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frontispiece in J.-B. Ambs-Dalès, Histoire de Deburau (Paris : n.p., 1832 ; 1836). Source: courtesy of the Bibliothèque nationale de France, Paris.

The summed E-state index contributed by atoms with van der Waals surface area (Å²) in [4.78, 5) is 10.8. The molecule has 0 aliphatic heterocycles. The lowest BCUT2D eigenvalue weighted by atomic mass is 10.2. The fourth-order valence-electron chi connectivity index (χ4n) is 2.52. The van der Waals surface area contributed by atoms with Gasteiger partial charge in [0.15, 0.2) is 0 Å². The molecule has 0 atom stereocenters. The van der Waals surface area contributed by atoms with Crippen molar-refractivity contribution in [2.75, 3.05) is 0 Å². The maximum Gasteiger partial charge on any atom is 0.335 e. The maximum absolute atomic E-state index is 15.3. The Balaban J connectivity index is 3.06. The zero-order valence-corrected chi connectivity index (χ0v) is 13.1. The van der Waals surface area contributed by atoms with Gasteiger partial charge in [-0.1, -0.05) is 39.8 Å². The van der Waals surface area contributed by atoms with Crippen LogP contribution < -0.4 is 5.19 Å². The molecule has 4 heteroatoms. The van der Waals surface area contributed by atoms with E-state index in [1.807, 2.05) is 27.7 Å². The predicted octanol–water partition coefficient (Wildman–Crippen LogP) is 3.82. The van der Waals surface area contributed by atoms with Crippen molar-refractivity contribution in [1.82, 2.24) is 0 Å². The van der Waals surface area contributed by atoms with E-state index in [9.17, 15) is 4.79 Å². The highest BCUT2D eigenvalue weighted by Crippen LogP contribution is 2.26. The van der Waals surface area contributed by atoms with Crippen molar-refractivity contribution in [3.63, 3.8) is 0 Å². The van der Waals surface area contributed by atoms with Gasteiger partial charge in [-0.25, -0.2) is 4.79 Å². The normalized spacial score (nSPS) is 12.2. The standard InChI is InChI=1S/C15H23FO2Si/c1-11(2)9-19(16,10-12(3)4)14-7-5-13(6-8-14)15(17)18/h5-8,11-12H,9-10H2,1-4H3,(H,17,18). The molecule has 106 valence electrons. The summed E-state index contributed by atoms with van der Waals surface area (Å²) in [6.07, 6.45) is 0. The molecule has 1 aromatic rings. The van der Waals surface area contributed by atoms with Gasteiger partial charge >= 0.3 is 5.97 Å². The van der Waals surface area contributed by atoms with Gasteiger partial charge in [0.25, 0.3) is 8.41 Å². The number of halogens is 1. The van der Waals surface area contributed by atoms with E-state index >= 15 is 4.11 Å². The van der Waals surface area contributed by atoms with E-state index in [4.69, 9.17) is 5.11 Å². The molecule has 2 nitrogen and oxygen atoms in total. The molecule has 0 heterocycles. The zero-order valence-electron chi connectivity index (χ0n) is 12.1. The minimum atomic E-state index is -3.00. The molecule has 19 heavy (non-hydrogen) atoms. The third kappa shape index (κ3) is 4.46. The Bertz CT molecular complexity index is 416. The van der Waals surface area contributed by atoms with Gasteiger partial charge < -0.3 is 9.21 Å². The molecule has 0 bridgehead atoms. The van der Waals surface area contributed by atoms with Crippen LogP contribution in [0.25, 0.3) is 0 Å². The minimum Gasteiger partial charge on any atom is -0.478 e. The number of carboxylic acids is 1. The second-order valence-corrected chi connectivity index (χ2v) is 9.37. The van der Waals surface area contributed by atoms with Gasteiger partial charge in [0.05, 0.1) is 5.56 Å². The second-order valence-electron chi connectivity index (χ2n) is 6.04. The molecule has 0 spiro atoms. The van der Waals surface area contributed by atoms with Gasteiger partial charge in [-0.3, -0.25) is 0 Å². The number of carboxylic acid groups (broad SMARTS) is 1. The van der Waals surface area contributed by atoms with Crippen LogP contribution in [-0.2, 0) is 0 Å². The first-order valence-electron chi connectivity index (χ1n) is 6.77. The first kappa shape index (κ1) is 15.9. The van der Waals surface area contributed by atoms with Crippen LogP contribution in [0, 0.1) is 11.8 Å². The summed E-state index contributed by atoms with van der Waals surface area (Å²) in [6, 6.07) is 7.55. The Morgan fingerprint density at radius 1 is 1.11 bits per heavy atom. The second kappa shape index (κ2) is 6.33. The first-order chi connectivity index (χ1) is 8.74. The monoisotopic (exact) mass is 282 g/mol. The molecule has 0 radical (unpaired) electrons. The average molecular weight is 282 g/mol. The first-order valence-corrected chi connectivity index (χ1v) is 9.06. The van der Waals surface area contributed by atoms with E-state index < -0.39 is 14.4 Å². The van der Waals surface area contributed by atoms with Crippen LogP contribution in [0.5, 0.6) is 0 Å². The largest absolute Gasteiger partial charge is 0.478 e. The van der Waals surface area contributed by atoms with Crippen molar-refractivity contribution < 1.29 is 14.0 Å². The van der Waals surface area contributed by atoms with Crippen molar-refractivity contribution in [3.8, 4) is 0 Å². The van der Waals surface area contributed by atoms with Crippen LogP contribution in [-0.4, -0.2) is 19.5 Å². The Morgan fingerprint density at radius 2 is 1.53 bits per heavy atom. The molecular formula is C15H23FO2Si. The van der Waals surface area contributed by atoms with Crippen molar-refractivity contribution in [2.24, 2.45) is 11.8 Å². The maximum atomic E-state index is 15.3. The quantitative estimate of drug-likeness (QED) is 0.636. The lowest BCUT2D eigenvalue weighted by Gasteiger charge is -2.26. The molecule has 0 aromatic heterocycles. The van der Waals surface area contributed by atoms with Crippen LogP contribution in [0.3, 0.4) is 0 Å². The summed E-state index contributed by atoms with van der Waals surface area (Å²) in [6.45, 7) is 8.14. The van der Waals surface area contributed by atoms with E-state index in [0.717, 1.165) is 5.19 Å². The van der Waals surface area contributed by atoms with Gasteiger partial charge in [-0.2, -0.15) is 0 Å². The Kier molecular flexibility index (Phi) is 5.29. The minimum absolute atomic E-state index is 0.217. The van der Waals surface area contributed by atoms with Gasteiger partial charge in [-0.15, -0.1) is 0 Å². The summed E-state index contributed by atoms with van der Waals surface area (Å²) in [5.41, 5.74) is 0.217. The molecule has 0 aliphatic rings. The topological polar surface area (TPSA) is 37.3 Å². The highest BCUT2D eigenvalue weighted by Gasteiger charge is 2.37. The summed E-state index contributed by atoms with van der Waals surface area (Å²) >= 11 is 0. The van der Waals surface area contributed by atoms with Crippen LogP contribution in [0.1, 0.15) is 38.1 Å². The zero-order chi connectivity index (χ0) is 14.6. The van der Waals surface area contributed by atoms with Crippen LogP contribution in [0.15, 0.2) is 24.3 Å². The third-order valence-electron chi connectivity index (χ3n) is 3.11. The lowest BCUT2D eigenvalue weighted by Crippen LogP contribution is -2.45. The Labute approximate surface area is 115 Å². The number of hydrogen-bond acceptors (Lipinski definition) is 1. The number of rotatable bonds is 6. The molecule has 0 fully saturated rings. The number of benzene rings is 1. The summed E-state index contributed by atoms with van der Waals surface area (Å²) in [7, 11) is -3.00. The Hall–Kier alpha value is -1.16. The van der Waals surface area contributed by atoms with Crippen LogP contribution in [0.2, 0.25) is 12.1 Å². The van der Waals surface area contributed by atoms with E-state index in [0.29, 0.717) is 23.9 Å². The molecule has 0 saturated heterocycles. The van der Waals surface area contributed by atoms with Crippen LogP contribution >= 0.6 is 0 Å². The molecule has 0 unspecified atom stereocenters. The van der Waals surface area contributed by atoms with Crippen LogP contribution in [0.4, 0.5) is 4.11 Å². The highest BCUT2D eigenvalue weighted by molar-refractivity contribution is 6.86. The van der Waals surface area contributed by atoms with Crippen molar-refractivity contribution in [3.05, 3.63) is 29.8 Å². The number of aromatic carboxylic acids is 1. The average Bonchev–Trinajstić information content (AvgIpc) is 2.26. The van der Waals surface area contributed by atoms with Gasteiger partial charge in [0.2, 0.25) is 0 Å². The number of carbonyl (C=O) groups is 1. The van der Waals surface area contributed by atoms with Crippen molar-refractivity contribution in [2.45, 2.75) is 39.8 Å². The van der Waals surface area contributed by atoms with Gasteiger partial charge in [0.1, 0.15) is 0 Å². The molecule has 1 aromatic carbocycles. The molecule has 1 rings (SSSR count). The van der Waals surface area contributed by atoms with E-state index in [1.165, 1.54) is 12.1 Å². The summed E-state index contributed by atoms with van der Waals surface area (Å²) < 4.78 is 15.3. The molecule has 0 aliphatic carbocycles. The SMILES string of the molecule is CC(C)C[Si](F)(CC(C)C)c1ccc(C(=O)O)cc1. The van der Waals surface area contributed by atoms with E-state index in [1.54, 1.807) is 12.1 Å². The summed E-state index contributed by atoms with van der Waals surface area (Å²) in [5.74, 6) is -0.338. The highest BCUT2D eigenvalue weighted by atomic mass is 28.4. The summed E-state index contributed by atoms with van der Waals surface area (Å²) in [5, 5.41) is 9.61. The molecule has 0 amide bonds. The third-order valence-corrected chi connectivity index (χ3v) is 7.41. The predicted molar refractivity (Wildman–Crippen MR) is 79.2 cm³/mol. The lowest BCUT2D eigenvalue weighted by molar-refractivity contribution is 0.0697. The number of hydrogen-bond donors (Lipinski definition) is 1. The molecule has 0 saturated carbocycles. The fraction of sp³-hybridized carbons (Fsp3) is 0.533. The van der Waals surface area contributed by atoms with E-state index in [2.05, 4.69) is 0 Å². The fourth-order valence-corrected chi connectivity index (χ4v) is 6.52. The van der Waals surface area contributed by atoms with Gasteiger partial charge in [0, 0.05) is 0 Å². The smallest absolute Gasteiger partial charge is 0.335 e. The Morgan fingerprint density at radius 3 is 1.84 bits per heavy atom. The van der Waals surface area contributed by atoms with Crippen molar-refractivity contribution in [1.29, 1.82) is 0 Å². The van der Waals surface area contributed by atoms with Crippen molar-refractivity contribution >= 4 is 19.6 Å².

This book was a pleasure to write, but the iconography was perhaps the most enjoyable aspect. Deburau was frequently painted, drawn, engraved and sculpted, but never photographed, since he died just before this new invention became widespread (Nadar’s famous Pierrot photographs from the 1850s are portraits of Deburau’s son, Charles). All the images seem to reveal something about his contemporary mythical status. The frontispiece from a biography seems to show him miming ‘I speak’, just after the theatre licensing laws preventing spoken acting in certain theatres were abolished in 1830. Nadar’s hoax invitation to a ‘scène parlée de Debureau’ (‘spoken scene by Debureau’) is testimony to the fascination with a virtuoso actor who freely chose muteness. This fascination is captured in Bouquet’s unprecedented portrait of an actor on stage, in costume, but not acting, looking instead into your eyes, leading one contemporary viewer to comment that the painting was as enigmatic as a portrait by Velázquez. These and other images in my book are a reminder that for all its long, wordy novels, proliferating newspapers, effusive melodramas and musical vaudevilles, the nineteenth century is also a period that was fascinated with silence, the gaps between words and the still space of the mind.